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Response to Joseph Carroll

Stephen Davies

Professor Joseph Carroll dislikes the views I present in my book The Artful Species. He seems to think this entitles him to ridicule and caricature those views. I don't regard that style of approach as academically appropriate and won't respond in like tone. But I would like to correct some of the misrepresentations that Carroll presents.

Carroll describes me as willfully ignorant and as setting an unacceptably high standard of proof. He ignores passages such as the following: 'Of course we should avail ourselves of the latest scientific information on [the prehistory of our forebears] but this generally leaves answers to crucial questions under-determined. I am sympathetic to this difficulty. I don't mean to fault theories for being speculative in part, especially if they acknowledge the extent to which they go beyond the evidence. But where a range of very different proposals about the evolutionary significance of some behavior are in competition, with none clearly established as superior to all others, which is often the case where aesthetics and art are the topic, it will be more appropriate to reserve judgment than to opt for what we might like to be true' (43).

The fact is that, when it comes to claims about art's adaptive functions, there are many rival hypotheses. And despite Carroll's suggestion to the contrary, there is simply no consensus on many details of the lifestyles of our Homo sapiens and hominin forerunners. Anyone who reads the paleoarchaeological literature is most likely to come away impressed by how divided the experts are. Caution is not ignorance, willful or otherwise, and I cite in my book a great deal of the relevant academic literature.

Carroll maintains that, in my discussion of arts as adaptations I leave out "the most important and comprehensive theory, the idea that the arts create imaginative virtual words." Now, I don't think all the arts do this. Abstract forms of music, dance, and picturing, along with architecture, are not profitably described in such terms. Not all arts are narrative or depictive in character. Here, in brief, is what I say about those that are. Our storytelling capacities are so extensive that they are likely to be adaptive. The same goes both for our ability to think imaginatively about the future and the past and for our capacity to understand the psychological life of others. These adaptations no doubt account for much of the appeal of the narrative arts. But so pervasive and important are these adaptive capacities, and so early is their appearance in individual development, it seems likely that the narrative arts enlist them rather than being responsible for them. So, I don't neglect the idea that some of the arts create imaginative virtual worlds. My sin is rather that I don't agree with Carroll that they must be adaptive on that score.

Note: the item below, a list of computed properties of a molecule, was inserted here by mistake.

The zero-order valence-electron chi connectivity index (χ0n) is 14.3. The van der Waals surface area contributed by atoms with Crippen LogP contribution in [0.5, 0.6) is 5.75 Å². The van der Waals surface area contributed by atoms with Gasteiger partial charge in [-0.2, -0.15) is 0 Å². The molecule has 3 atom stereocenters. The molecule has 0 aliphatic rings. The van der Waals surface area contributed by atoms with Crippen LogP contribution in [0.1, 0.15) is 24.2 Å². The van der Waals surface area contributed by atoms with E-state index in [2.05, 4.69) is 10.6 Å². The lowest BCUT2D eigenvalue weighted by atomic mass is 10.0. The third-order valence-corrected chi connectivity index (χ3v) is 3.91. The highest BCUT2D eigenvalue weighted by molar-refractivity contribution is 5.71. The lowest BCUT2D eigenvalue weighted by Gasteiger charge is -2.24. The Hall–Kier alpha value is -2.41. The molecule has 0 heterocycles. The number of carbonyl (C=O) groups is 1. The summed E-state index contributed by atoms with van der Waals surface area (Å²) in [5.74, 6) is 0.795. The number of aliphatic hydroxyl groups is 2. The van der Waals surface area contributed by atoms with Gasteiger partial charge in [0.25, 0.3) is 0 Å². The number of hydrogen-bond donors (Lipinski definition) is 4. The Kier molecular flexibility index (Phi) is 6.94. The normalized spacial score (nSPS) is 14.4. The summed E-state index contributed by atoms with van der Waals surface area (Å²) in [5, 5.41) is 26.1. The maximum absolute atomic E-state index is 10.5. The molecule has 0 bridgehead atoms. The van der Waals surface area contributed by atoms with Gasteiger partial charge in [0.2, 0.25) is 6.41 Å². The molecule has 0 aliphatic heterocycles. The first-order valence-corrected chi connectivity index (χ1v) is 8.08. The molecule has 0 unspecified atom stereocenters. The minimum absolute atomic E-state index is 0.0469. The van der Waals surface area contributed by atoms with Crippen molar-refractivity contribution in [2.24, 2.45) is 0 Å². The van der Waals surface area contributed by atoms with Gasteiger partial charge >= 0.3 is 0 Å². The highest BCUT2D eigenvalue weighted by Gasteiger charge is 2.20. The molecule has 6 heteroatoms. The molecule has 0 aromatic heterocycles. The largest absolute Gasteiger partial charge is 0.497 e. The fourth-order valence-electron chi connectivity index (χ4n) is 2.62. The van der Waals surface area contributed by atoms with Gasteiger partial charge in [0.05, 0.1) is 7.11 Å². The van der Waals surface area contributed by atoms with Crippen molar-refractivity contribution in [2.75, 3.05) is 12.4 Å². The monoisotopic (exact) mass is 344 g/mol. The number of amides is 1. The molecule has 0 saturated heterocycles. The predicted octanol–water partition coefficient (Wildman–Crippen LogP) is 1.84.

Carroll suggests I equivocate about whether the arts are adaptations or spandrels. In trying to prove this, he quotes a sentence fragment out of context – an academic misdemeanor for which I'd penalize my students. In fact, my view is clearly stated. I am not certain which view is better supported, but we need not settle that issue before being in a position to claim the arts as central to human nature.

It is explicit from the outset that my book asks about the explanatory power of biological accounts of aesthetic and art behaviors. When I say that some aesthetic behaviors have biological underpinnings it, should be plain that I mean that reference to these underpinnings achieves explanatory traction in some cases (and in others does not). But Carroll perversely interprets me as denying that a person needs a central nervous system in order to have any interests and responses, as if the issue were one about whether materialism or substance dualism were true. As the attitude Carroll expresses here makes clear, the game is about points scoring, no matter how cheap, rather than about fair-minded engagement with complex issues.


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